Meanwhile, Arnprudhur and her husband keep vigil with Z, who has informed them of Anna's flight from the hospital. Having reported the matter to the police, the three sit conversing while waiting for a telephone call. The long wait is filled with Arnprudhur's reflections on her own experiences in the area of love, experiences very different from Anna's and Z's recital of Anna's poems. When Anna and Z first met, Anna had gotten the idea for a new book of poems all dealing with Monday, the day of the week that marked the beginning of their relationship: "The first poem had to be about the Monday when everything changed. And I resolved immediately to start thinking about a poem each time I received a letter from you. And although the poems did not necessarily have to be about you or the content of the letters, I decided that they should be as many in number as the letters." When at dawn the sixteenth poem has been recited, Z (who, as it turns out, is aware of Anna's decision to commit suicide) suggests that they drive to the cottage, where Anna's seventeenth and final poem is awaiting her.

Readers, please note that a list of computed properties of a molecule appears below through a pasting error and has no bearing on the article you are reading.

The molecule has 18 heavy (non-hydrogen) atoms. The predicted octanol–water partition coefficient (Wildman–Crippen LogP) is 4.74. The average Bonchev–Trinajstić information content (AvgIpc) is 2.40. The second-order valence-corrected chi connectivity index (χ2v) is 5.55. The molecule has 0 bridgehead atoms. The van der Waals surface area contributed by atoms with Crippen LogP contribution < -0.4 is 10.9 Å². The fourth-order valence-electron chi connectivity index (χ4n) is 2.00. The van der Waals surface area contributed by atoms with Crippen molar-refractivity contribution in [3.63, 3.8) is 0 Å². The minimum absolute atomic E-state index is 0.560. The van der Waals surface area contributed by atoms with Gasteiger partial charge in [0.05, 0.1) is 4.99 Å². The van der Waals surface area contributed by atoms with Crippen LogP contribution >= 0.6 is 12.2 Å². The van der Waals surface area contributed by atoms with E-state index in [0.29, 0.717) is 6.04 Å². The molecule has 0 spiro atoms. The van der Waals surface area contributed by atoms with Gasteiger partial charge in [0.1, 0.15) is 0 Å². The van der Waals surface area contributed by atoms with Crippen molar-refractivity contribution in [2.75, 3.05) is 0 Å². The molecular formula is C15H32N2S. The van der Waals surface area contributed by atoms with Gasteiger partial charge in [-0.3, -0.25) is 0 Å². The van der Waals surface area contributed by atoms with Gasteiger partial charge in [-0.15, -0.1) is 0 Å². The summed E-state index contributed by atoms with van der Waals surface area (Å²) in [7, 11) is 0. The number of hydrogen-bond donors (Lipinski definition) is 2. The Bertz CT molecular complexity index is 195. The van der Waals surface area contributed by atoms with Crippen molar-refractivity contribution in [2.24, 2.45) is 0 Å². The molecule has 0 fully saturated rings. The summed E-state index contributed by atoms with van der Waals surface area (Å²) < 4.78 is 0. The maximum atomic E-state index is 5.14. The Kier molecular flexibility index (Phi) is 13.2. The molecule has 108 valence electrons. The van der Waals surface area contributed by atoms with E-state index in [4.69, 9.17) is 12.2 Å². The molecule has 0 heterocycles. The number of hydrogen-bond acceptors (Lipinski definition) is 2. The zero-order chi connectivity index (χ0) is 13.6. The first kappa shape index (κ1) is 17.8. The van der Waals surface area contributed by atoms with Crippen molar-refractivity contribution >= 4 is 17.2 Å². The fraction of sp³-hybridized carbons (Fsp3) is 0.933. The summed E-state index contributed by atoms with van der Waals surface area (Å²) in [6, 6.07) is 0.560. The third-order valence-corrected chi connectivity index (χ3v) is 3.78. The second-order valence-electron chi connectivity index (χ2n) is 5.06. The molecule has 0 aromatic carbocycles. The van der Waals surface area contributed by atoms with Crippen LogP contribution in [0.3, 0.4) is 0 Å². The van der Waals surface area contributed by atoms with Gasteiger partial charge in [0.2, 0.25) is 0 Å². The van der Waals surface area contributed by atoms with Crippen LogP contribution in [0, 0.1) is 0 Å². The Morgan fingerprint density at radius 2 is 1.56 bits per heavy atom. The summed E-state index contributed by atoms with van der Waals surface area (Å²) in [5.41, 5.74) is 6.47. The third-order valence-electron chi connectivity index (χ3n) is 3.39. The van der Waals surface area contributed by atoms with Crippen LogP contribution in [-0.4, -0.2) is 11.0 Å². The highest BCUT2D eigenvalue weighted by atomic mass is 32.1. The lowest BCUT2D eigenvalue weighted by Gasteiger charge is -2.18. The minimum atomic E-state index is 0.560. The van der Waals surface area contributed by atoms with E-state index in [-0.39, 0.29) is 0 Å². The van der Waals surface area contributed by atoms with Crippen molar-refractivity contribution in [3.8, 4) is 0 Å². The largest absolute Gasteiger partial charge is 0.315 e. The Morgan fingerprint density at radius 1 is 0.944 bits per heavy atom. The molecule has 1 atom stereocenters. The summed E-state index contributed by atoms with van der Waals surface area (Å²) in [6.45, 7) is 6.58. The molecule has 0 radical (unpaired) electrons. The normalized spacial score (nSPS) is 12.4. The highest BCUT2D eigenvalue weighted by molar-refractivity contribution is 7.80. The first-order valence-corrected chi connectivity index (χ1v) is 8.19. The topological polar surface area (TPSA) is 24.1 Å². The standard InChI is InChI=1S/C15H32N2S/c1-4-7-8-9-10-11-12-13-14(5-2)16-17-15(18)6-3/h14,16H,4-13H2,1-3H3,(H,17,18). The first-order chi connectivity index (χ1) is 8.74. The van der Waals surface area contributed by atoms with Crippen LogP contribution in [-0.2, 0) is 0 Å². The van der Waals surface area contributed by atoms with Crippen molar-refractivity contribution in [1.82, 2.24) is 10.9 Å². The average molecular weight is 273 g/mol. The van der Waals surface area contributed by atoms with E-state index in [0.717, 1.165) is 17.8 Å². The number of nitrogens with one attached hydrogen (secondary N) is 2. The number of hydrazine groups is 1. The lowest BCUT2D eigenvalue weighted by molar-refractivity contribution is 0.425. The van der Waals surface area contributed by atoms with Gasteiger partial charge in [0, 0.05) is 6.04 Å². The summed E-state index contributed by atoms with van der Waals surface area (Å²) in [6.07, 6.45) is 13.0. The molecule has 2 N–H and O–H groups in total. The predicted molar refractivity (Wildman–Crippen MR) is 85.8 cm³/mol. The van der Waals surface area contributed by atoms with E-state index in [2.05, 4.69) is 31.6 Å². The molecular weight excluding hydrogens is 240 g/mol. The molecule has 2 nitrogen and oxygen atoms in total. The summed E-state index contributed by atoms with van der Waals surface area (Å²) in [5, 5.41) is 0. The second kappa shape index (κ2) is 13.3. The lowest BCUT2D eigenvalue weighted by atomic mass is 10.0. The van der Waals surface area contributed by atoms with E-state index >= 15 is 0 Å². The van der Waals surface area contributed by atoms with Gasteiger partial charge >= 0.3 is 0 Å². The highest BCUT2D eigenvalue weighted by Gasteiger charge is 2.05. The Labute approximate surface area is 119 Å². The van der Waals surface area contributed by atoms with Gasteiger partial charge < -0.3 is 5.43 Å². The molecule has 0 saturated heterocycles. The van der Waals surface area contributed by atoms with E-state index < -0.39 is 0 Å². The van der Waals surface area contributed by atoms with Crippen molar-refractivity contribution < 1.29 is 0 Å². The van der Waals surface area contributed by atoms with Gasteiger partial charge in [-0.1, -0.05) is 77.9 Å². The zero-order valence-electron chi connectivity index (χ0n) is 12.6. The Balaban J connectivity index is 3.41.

This intricately structured novel is an honest and rich exploration of the beauty and pain of love and the complexities of human relationships. As the two sisters relate their love stories, the masks fall off one after the other, revealing the breath of love that is not only charity and compassion but also jealousy and anger. We are made witness here to a number of multivalenced and deeply moving dialogues: between Z and Arnprudhur, of course, but also between Z's letters and Anna's poems and, by remove, between Z and Anna themselves, each having shared a love, each knowing what the other will do on this last, cold winter night. Z: Astarsaga is a beautiful and finely crafted work, one that will add deservedly to Vigdis Grimsdottir's recognition as an extraordinarily accomplished novelist.
Kirsten Wolf University of Manitoba